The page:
Inventors, by our very nature, are creative people. Most of us don't fit well into the constraining world of corporate policies and bureaucracy. We are not good at following rules, we prefer to make our own rules, to chart our own paths!
Because we ask questions that others don't – “Isn't there a better way to do this?” – we find solutions that others won't. While others are binge-watching Game of Thrones, we are toiling away at prototypes of new, innovative, and, hopefully, better products to benefit everyone.
Why shouldn't inventors reinvent the wheel, isn't that what we are supposed to do?
Yes, and no. Read on for details.
DIY or Learn from Others
It's great to take a clean slate approach, to be totally unconstrained and flexible while developing new inventions. But, dreaming up new ideas is just a tiny part of developing a new product that can be sold into the commercial marketplace – only the ‘tip of the iceberg' to use one more cliché.
Believe it or not, there truly is a process for developing new inventive products. Below are some of the key elements of the process:
- Designing and building prototypes
- Developing sell sheets and other marketing materials
- Researching to determine if your product is already out there
- Conducting initial patent searches on your product
- Financial options to finance your invention
- Licensing your product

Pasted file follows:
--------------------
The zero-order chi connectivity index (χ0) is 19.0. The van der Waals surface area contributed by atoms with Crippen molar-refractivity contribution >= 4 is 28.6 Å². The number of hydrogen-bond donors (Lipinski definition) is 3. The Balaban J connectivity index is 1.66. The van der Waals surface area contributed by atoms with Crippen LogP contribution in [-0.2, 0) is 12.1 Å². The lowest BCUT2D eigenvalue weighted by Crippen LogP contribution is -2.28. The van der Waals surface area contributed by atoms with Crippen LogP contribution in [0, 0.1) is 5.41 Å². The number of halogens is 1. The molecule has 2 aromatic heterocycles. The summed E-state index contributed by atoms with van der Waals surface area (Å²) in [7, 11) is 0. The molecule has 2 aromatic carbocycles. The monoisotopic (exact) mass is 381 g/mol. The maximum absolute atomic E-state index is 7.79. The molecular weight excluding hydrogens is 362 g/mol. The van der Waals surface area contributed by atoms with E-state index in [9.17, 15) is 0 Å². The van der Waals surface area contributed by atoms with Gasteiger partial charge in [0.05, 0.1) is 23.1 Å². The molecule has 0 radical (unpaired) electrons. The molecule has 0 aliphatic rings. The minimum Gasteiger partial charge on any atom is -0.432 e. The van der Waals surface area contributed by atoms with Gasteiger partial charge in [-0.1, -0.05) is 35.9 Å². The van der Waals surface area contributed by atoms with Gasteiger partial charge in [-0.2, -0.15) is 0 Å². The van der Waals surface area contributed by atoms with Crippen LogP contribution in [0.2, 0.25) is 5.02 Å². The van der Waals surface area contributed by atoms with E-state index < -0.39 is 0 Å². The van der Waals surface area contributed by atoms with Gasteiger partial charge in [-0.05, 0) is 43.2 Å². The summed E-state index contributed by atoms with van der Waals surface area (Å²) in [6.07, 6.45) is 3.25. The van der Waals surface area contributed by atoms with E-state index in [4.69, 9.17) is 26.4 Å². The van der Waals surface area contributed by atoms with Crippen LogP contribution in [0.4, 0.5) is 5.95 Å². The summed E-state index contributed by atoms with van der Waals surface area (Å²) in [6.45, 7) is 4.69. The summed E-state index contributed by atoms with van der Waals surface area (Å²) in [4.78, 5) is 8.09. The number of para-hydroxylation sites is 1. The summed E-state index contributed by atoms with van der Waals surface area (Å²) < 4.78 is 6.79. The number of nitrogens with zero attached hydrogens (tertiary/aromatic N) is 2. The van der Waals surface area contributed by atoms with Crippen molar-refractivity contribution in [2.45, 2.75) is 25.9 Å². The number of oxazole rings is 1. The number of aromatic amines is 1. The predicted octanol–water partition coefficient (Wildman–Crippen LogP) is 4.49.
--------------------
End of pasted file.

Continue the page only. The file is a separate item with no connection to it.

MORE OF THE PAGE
- Building your product and marketing it yourself
- Designing packaging for your product
- Determining appropriate wholesale and retail price points for your product
In 2002, when I filed my first patent on my slim wallets, I truly knew nothing about inventing. So, I did – or attempted to do – all of the above by myself, for two reasons:
- I didn't know any better
- There were not a lot of resources to help me
So, for me, every step of my product development process involved reinventing the wheel – DIY and hope for the best. Maybe that is why it took me incredibly long time to finally get real traction for my first invention and get it to commercial success. There were resources to help me with the key elements of the process, but they were few in number then.
Today, the situation is completely different. There is simply no reason to reinvent the wheel on any of the above unless you choose to do so. Instead of being a DIY'er why not learn from others who have already done it successfully?
Short of funds and not able to get a bank loan? No problem, set up a Kickstarter or Indiegogo campaign for your product – use OPM, other people's money. Josh Malone did an amazingly successful Kickstarter campaign for his invention, Bunch o Balloons and raised an enormous sum of money that catapulted his product into into success. Need help with licensing your product? I know of three trustworthy sources (there are probably others): Lambert & Lambert, University of Wisconsin Innovation Center, and me (sorry, I had to do a plug for myself). Perhaps one of the best sources of assistance is to locate an inventor's group near where you live – here is one list.
By working with others who have already done what you seek to do and learning from them, you may cut years off your journey to success. Isn't that what you want?